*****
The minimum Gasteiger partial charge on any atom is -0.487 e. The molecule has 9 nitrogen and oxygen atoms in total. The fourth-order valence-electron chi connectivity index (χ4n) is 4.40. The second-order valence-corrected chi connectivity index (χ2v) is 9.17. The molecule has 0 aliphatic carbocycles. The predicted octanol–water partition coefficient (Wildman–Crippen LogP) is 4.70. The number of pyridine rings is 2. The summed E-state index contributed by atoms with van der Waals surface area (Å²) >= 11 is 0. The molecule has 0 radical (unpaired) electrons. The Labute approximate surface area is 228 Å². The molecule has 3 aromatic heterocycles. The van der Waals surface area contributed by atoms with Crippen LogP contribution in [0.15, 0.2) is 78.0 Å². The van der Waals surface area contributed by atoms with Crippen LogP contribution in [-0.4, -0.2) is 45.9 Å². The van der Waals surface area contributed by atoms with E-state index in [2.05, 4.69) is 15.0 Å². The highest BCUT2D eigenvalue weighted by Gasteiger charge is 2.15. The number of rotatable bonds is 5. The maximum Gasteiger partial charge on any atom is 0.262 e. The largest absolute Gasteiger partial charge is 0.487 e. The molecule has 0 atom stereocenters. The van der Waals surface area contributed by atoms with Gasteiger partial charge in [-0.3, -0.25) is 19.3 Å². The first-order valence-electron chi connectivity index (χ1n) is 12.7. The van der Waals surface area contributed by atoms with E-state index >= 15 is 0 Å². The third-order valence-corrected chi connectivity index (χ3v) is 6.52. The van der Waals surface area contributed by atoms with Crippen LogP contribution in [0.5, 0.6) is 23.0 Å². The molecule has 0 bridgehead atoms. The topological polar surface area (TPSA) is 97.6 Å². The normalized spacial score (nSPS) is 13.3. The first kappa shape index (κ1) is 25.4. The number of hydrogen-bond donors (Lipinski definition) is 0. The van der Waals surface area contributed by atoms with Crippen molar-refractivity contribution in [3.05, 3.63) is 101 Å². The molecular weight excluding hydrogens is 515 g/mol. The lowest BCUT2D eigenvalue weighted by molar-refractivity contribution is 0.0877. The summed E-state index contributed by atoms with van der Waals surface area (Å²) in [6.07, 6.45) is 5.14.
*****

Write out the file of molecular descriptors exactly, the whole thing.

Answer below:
The minimum Gasteiger partial charge on any atom is -0.487 e. The molecule has 9 nitrogen and oxygen atoms in total. The fourth-order valence-electron chi connectivity index (χ4n) is 4.40. The second-order valence-corrected chi connectivity index (χ2v) is 9.17. The molecule has 0 aliphatic carbocycles. The predicted octanol–water partition coefficient (Wildman–Crippen LogP) is 4.70. The number of pyridine rings is 2. The summed E-state index contributed by atoms with van der Waals surface area (Å²) >= 11 is 0. The molecule has 0 radical (unpaired) electrons. The Labute approximate surface area is 228 Å². The molecule has 3 aromatic heterocycles. The van der Waals surface area contributed by atoms with Crippen LogP contribution in [0.15, 0.2) is 78.0 Å². The van der Waals surface area contributed by atoms with Crippen LogP contribution in [-0.4, -0.2) is 45.9 Å². The van der Waals surface area contributed by atoms with E-state index in [2.05, 4.69) is 15.0 Å². The highest BCUT2D eigenvalue weighted by Gasteiger charge is 2.15. The number of rotatable bonds is 5. The maximum Gasteiger partial charge on any atom is 0.262 e. The largest absolute Gasteiger partial charge is 0.487 e. The molecule has 0 atom stereocenters. The van der Waals surface area contributed by atoms with Gasteiger partial charge in [-0.3, -0.25) is 19.3 Å². The first-order valence-electron chi connectivity index (χ1n) is 12.7. The van der Waals surface area contributed by atoms with E-state index >= 15 is 0 Å². The third-order valence-corrected chi connectivity index (χ3v) is 6.52. The van der Waals surface area contributed by atoms with Crippen LogP contribution in [0.5, 0.6) is 23.0 Å². The molecule has 0 bridgehead atoms. The topological polar surface area (TPSA) is 97.6 Å². The normalized spacial score (nSPS) is 13.3. The first kappa shape index (κ1) is 25.4. The number of hydrogen-bond donors (Lipinski definition) is 0. The van der Waals surface area contributed by atoms with Crippen molar-refractivity contribution in [3.05, 3.63) is 101 Å². The molecular weight excluding hydrogens is 515 g/mol. The lowest BCUT2D eigenvalue weighted by molar-refractivity contribution is 0.0877. The summed E-state index contributed by atoms with van der Waals surface area (Å²) in [6.07, 6.45) is 5.14.